Overall, there seems to be a general trend for improved growth rates suggesting perinatal deficiencies in zinc intake, which can be corrected with postnatal zinc supplementation. The application of supplemental zinc may be best placed as an addition fortification to soy-based formulas that have not been dephytinised.

    Infant foods grow up
    As one of the fastest-growing functional food sectors, maternal and infant nutrition still has some way to go, scientifically speaking, before we can provide efficacious and safe formulations with known and applicable clinical outcomes. There have been a variety of other potentially applicable nutrients that have been omitted from this article such as botanicals, postnatal lipids, prenatal fish oils, and a selection of vitamins and minerals that have a definite place in infant and maternal health, growth and development. The central argument in this field is whether we need to find supplementation and/or fortification to address dietary deficient states, or if supraphysiological doses of individual or mixed nutrients can provide beneficial and safe clinical outcomes above and beyond currently recommended DRIs.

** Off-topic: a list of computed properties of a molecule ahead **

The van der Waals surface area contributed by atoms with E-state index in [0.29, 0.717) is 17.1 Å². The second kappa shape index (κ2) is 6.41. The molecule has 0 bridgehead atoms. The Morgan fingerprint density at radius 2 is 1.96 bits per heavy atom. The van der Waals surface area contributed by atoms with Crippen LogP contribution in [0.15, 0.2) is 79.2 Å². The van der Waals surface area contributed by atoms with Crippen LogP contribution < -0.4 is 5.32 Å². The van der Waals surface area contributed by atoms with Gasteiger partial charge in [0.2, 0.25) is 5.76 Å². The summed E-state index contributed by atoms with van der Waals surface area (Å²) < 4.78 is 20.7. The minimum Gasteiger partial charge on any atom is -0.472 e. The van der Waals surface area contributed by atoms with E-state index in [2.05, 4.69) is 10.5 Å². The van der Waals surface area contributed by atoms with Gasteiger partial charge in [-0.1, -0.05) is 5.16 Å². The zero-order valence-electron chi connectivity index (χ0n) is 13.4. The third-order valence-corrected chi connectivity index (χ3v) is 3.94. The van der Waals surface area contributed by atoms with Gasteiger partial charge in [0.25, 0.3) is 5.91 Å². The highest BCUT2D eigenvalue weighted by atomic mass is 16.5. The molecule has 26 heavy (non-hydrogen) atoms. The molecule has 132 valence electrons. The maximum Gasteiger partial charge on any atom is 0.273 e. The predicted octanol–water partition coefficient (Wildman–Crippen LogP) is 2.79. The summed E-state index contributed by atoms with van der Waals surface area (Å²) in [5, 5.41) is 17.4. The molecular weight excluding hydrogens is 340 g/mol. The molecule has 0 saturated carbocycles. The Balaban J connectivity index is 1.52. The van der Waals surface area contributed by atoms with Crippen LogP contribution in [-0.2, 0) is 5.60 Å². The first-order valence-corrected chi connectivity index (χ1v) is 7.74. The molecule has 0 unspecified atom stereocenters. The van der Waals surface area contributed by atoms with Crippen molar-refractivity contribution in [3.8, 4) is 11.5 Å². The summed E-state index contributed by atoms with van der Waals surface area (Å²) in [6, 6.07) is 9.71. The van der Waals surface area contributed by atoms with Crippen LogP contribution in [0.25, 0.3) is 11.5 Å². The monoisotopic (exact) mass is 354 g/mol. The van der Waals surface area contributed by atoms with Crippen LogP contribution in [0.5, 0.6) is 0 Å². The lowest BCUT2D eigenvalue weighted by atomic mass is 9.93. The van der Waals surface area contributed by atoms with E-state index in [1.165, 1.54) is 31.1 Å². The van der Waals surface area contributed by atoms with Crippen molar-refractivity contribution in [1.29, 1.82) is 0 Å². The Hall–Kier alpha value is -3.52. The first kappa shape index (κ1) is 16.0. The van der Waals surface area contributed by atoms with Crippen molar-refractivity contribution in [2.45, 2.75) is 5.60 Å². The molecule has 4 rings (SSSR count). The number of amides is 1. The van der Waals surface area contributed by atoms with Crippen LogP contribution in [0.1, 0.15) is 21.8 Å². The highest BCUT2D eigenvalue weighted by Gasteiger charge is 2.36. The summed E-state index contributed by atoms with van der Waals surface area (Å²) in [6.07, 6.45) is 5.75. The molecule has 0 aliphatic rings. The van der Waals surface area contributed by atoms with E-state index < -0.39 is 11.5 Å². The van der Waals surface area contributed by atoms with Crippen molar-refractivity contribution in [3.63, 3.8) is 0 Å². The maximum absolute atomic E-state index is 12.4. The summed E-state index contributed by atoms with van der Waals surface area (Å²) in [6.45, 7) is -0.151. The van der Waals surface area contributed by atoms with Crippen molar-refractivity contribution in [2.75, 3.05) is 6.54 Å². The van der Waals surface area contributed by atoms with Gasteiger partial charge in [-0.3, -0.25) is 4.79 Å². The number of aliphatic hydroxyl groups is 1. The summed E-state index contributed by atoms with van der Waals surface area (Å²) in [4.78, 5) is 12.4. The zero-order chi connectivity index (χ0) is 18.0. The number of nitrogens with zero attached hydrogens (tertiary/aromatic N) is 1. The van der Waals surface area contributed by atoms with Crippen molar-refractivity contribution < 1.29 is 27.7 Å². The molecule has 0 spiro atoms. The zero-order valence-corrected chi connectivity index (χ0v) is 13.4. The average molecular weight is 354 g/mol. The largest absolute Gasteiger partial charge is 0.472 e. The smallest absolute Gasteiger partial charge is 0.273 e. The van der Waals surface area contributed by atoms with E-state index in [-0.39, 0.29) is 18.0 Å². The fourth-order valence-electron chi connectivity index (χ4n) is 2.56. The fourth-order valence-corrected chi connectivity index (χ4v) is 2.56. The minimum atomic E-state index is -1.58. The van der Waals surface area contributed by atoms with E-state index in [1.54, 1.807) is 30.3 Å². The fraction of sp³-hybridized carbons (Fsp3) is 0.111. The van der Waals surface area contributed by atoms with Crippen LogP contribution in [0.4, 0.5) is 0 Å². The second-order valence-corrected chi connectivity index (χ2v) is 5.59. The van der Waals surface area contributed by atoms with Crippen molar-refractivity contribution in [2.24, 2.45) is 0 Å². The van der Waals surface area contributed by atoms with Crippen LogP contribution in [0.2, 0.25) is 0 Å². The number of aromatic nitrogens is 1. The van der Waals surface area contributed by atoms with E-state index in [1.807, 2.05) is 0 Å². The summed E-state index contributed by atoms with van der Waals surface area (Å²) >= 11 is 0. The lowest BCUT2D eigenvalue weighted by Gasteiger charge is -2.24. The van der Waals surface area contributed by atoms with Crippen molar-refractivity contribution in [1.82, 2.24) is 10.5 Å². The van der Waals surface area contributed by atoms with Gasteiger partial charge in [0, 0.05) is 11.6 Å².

The future development of functional foods and nutraceuticals may indeed follow the route of nutritional programming as outlined by Dr Das (See ?Science Viewpoint,? below), but due to many invasive procedures needed to assess the efficacy of intervention-based research such as isotope-labelled nutrients, widescale studies may be impossible.

    The recent developments in the use of biomarkers are becoming more specific in their ability to link specific interventions to more informative outcomes. This integration of biomarkers into nutrition science offers a real opportunity for the appropriate design of infant formulas and a reduction in study length of long-term epidemiological trials.50

    Mark J Tallon, PhD, is chief scientific officer of UK consultancy Oxygenics. www.oxygenix-consultancies.com.
    Respond: [email protected] All correspondences will be forwarded to the author.

    Comparison of nutrient requirements of infants aged 6-8, 9-11 and 12-23 months, WHO 1998.
    Dietary Reference Intakes and FAO/WHO 200251

    6-8 months
    WHO52 IOM53,54,55,56,57 FAO/
    DRI WHO58

    9-11 months
    WHO IOM FAO/
    DRI WHO

    12-23 months
    WHO IOM FAO/
    DRI WHO

    Protein (g)

    9.1

    9.9

    n/a

    9.6

    9.9

    n/a

    10.9

    13.0

    n/a

    Folate (mcg)

    32.0

    80.0

    80.0

    32.0

    80.0

    80.0

    50.0

    150.0

    160.0

    Vitamin D (IU)

    7.0

    5.02

    5.0

    7.0

    5.02

    5.0

    7.0

    5.02

    5.0

    Calcium (mg)

    525.0

    270.0

    400.0

    525.0

    270.02

    400.0